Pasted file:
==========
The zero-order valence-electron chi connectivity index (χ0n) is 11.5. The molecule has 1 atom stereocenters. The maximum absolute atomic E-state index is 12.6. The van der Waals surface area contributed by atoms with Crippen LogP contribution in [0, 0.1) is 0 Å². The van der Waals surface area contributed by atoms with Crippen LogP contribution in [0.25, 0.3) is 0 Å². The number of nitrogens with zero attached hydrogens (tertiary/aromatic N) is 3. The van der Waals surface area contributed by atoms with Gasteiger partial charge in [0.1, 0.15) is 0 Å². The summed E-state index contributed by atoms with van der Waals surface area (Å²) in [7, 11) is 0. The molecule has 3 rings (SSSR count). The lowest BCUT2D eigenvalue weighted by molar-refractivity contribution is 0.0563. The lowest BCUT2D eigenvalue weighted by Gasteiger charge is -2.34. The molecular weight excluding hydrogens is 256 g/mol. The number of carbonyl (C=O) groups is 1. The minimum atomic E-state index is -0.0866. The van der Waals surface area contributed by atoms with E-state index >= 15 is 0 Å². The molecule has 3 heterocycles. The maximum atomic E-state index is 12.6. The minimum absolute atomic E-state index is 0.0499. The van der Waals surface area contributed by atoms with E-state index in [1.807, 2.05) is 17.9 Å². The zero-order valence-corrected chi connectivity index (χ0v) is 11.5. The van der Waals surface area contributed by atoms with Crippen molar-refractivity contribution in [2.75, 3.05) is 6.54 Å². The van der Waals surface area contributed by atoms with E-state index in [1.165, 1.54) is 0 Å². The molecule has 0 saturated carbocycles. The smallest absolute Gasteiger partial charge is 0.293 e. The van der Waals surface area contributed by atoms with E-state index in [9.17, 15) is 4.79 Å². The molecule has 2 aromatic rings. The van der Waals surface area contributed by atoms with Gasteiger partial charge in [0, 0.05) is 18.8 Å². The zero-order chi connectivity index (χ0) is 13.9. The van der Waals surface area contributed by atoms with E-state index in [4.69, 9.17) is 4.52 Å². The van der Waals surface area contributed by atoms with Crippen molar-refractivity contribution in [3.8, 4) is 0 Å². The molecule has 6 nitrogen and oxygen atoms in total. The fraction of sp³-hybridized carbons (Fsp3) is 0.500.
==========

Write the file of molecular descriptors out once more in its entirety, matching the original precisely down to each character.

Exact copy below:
The zero-order valence-electron chi connectivity index (χ0n) is 11.5. The molecule has 1 atom stereocenters. The maximum absolute atomic E-state index is 12.6. The van der Waals surface area contributed by atoms with Crippen LogP contribution in [0, 0.1) is 0 Å². The van der Waals surface area contributed by atoms with Crippen LogP contribution in [0.25, 0.3) is 0 Å². The number of nitrogens with zero attached hydrogens (tertiary/aromatic N) is 3. The van der Waals surface area contributed by atoms with Gasteiger partial charge in [0.1, 0.15) is 0 Å². The summed E-state index contributed by atoms with van der Waals surface area (Å²) in [7, 11) is 0. The molecule has 3 rings (SSSR count). The lowest BCUT2D eigenvalue weighted by molar-refractivity contribution is 0.0563. The lowest BCUT2D eigenvalue weighted by Gasteiger charge is -2.34. The molecular weight excluding hydrogens is 256 g/mol. The number of carbonyl (C=O) groups is 1. The minimum atomic E-state index is -0.0866. The van der Waals surface area contributed by atoms with E-state index >= 15 is 0 Å². The molecule has 3 heterocycles. The maximum atomic E-state index is 12.6. The minimum absolute atomic E-state index is 0.0499. The van der Waals surface area contributed by atoms with E-state index in [1.807, 2.05) is 17.9 Å². The zero-order valence-corrected chi connectivity index (χ0v) is 11.5. The van der Waals surface area contributed by atoms with Crippen molar-refractivity contribution in [2.75, 3.05) is 6.54 Å². The van der Waals surface area contributed by atoms with E-state index in [1.165, 1.54) is 0 Å². The molecule has 0 saturated carbocycles. The smallest absolute Gasteiger partial charge is 0.293 e. The van der Waals surface area contributed by atoms with E-state index in [9.17, 15) is 4.79 Å². The molecule has 2 aromatic rings. The van der Waals surface area contributed by atoms with Gasteiger partial charge in [0, 0.05) is 18.8 Å². The zero-order chi connectivity index (χ0) is 13.9. The van der Waals surface area contributed by atoms with E-state index in [4.69, 9.17) is 4.52 Å². The van der Waals surface area contributed by atoms with Crippen molar-refractivity contribution in [3.8, 4) is 0 Å². The molecule has 6 nitrogen and oxygen atoms in total. The fraction of sp³-hybridized carbons (Fsp3) is 0.500.